The islets of Langerhans are composed of different endocrine cell types. The last two hormones have no crucial function in the organism. In rodents the beta cells are located in the centre of the islet, surrounded by a rim of the non-beta cells so-called mantle islets , while the non-beta cells are scattered around throughout the islets in-between the beta cells in the human islets.

The pancreatic beta cell is very sensitive to oxidative stress, explaining its particular vulnerability in states of disease [ 1 ]. It is the imbalance between H 2 O 2 generation and its decomposition that easily causes damage to the beta cells [ 3 ]. In virtually all cell types and organs such as liver, kidney and other major organs of the body, the balance between H 2 O 2 generation and decomposition is maintained by a battery of H 2 O 2 -inactivating enzymes [ 5 , 6 , 7 , 8 ].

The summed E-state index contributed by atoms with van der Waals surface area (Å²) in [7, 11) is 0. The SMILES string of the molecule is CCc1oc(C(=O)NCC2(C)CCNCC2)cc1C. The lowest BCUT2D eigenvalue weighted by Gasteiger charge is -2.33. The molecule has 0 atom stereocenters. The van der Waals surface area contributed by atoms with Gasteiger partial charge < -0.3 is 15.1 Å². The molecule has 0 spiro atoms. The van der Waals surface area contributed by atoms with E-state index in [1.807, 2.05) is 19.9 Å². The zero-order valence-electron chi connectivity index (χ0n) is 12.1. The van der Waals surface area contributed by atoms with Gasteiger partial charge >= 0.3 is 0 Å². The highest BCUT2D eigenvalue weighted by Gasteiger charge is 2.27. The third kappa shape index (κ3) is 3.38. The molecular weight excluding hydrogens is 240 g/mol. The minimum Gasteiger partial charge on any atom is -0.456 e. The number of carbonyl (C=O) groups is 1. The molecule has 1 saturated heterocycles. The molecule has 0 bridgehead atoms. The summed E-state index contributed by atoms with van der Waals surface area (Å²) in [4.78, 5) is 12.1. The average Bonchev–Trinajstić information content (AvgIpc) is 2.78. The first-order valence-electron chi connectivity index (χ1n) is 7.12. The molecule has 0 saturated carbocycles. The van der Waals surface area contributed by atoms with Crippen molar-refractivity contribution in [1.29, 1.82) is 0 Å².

They prevent oxidative stress that is an imbalance between the generation of reactive oxygen species and the capacity to detoxify these reactive species.

All the protective enzymes generate H 2 O through reduction of H 2 O 2 and are not inducible. The great number of these decomposing enzymes expressed in virtually all major subcellular compartments is an indication of their importance in providing efficient protection against oxidative stress-mediated cellular toxicity.

The effective inactivation systems limit the lifetime and restrict the movements of H 2 O 2 over large distances and thus provide protection against oxidative stress. This has favourable consequences for the cell: a oxidative stress and the resultant cell death are counteracted and b localized oxidation of reactive thiol proteins within the cell as the basis for thiol-based cellular signalling is favoured.

This restricts H 2 O 2 distribution in the cell. This is general thinking in the research community [ 7 , 8 ]. However, it does not apply to the special situation prevailing in the pancreatic beta cell [ 1 , 3 , 5 , 6 ].